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Petitioner Joel Harrington appealed a superior court order in favor of Respondent Metropolis Property Management Group, Inc. (Metropolis). On May 27, 2005, Petitioner entered into a residential lease for an apartment at Hollis Commons Apartments in Concord. The lease agreement required the petitioner to pay a security deposit of $875 to be held "until the termination of Lessee's occupancy." Petitioner entered into two lease renewals, the first in May 2006 renewing the lease for one year, and another in June 2007. The second renewal called for a term commencing on July 1, 2007, and ending "60 days after written notice has been given." The original lease agreement and both lease renewals identified "Hollis Commons Apartments, LLC" as the lessor. The parties had a dispute over the lease agreement and return of the security deposit. Petitioner argued that the trial court erred in finding that Metropolis was not a party to the lease agreement, and in dismissing his contract claims. Although the lease agreement and renewals all show "Hollis Commons Apartments, LLC" as the lessor and either Petitioner or the Petitioner and his wife as the lessees, Petitioner contended that Metropolis must be considered a party to the agreement. Upon review of the trial court record and the applicable legal authority, the Supreme Court affirmed the trial court's decision to dismiss Petitioner's case. View "Harrington v. Metropolis Property Management Group, Inc." on Justia Law

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Defendant-Tenant Wendy Wilson appealed a district court ruling that she breached her lease with Plaintiff Nashua Housing Authority. She rented an apartment in a public housing development. The lease provided that tenants "shall not engage in any drug related criminal activity on or off NHA property." Breach of that clause is cause for eviction from the leased unit. After reading a newspaper article about Defendant's arrest, the landlord sent her an eviction notice and subsequently brought a possessory action against Defendant for breach of the lease. At the eviction proceeding, the landlord introduced three criminal drug complaints that alleged Defendant "unlawfully dispensed and sold a certain narcotic drug, to wit: morphine." Defendant contended on appeal that the criminal complaints were not sufficient to prove she breached her lease. Upon review of the matter, the Supreme Court found that the criminal complaints were not sufficient to prove that Defendant had actually engaged in the alleged activity. As such, the Court reversed the eviction court's decision to the contrary. View "Nashua Housing Authority v. Wilson" on Justia Law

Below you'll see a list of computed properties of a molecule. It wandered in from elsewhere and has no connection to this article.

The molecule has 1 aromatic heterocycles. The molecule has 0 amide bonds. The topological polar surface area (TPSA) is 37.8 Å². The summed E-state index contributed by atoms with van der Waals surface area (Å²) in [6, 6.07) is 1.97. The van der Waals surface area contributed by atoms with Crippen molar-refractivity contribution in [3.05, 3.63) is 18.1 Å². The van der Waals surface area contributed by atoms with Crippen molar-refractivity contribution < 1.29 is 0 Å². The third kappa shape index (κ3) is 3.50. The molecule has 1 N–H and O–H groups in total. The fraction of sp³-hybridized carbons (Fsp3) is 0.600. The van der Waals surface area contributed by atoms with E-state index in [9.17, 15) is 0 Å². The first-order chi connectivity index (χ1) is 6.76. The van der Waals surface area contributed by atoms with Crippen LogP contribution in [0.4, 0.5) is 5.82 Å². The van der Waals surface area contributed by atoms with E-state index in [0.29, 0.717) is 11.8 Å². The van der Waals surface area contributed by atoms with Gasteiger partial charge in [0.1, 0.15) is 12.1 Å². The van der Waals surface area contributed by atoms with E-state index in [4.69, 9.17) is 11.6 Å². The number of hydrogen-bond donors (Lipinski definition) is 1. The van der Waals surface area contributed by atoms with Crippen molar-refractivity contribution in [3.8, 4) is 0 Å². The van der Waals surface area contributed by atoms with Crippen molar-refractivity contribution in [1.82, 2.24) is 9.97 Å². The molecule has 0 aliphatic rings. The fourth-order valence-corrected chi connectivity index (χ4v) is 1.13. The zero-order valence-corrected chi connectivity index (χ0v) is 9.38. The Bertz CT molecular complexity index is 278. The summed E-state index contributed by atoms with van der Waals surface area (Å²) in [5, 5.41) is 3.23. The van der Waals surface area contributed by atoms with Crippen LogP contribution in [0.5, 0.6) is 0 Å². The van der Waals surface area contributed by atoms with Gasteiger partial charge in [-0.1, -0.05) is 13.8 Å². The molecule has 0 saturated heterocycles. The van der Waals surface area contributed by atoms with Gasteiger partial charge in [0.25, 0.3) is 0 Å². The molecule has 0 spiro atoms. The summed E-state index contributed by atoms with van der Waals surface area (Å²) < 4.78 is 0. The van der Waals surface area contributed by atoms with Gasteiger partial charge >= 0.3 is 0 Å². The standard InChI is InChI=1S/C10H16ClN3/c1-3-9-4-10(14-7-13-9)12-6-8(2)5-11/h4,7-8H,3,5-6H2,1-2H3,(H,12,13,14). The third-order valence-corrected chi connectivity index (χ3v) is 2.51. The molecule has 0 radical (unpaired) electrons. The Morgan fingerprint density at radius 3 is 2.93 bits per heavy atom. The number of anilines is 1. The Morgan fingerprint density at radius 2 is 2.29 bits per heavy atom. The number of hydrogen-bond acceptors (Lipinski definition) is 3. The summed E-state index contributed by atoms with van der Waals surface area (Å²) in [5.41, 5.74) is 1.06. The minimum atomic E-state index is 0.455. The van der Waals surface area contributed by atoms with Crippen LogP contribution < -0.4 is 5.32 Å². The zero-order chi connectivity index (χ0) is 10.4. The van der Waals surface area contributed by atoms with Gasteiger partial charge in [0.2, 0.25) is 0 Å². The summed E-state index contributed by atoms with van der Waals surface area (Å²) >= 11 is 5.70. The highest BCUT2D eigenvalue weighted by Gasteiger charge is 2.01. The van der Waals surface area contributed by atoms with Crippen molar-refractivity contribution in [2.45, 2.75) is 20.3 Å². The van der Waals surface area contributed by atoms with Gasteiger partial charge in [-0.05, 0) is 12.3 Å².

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Defendant Alicia Prentice appealed a district court’s judgment in favor of Plaintiff Phyllis Buatti. Defendant rented an apartment from Defendant. In September 2010, Defendant was served with a demand for rent alleging that the rent was three months in arrears. Subsequently, Defendant was served with a “notice to quit” requiring her to vacate the premises unless the rent was paid. Defendant’s argument on appeal to the Supreme Court was that the demand for rent exceeded the amount of back rent that was actually owed. Upon review, the Court found that the demand for rent exceeded the amount on the landlord’s "notice to quit." The trial court specifically found that neither party was able to prove the amount of the arrearage — the court simply found that an unspecified amount of rent had not been paid as required. The Supreme Court held that because the Plaintiff did not prove the actual amount in arrearage, the judgment in her favor should be reversed. Accordingly, the Court remanded the case back to the trial court for further proceedings. View "Buatti v. Prentice" on Justia Law